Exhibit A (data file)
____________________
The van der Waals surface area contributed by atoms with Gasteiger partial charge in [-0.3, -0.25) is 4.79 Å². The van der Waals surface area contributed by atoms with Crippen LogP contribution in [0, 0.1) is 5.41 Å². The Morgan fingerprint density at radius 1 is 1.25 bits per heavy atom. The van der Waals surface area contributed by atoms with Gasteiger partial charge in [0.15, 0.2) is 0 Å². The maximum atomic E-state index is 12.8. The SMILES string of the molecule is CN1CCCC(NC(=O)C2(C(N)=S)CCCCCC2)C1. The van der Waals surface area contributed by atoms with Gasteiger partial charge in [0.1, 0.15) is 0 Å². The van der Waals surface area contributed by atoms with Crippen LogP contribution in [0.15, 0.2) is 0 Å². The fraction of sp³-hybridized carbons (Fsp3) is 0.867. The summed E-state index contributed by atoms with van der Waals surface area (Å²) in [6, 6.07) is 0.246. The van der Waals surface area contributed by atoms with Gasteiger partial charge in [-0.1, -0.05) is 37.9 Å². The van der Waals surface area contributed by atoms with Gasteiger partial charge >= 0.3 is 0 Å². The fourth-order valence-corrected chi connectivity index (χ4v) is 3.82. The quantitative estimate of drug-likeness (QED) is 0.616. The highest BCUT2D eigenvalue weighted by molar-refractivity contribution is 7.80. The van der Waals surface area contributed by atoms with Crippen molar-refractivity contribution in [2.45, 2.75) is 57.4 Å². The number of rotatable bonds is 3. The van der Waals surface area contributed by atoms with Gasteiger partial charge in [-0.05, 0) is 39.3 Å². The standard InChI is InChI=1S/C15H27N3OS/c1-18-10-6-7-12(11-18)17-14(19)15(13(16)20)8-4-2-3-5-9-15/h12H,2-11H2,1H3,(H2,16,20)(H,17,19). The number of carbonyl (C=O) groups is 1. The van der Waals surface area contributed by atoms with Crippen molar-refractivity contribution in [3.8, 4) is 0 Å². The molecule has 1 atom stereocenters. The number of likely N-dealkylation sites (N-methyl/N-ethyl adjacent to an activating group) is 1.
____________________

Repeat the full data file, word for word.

The van der Waals surface area contributed by atoms with Gasteiger partial charge in [-0.3, -0.25) is 4.79 Å². The van der Waals surface area contributed by atoms with Crippen LogP contribution in [0, 0.1) is 5.41 Å². The Morgan fingerprint density at radius 1 is 1.25 bits per heavy atom. The van der Waals surface area contributed by atoms with Gasteiger partial charge in [0.15, 0.2) is 0 Å². The maximum atomic E-state index is 12.8. The SMILES string of the molecule is CN1CCCC(NC(=O)C2(C(N)=S)CCCCCC2)C1. The van der Waals surface area contributed by atoms with Gasteiger partial charge in [0.1, 0.15) is 0 Å². The van der Waals surface area contributed by atoms with Crippen LogP contribution in [0.15, 0.2) is 0 Å². The fraction of sp³-hybridized carbons (Fsp3) is 0.867. The summed E-state index contributed by atoms with van der Waals surface area (Å²) in [6, 6.07) is 0.246. The van der Waals surface area contributed by atoms with Gasteiger partial charge in [-0.1, -0.05) is 37.9 Å². The van der Waals surface area contributed by atoms with Gasteiger partial charge >= 0.3 is 0 Å². The fourth-order valence-corrected chi connectivity index (χ4v) is 3.82. The quantitative estimate of drug-likeness (QED) is 0.616. The highest BCUT2D eigenvalue weighted by molar-refractivity contribution is 7.80. The van der Waals surface area contributed by atoms with Crippen molar-refractivity contribution in [2.45, 2.75) is 57.4 Å². The number of rotatable bonds is 3. The van der Waals surface area contributed by atoms with Gasteiger partial charge in [-0.05, 0) is 39.3 Å². The standard InChI is InChI=1S/C15H27N3OS/c1-18-10-6-7-12(11-18)17-14(19)15(13(16)20)8-4-2-3-5-9-15/h12H,2-11H2,1H3,(H2,16,20)(H,17,19). The number of carbonyl (C=O) groups is 1. The van der Waals surface area contributed by atoms with Crippen molar-refractivity contribution in [3.8, 4) is 0 Å². The molecule has 1 atom stereocenters. The number of likely N-dealkylation sites (N-methyl/N-ethyl adjacent to an activating group) is 1.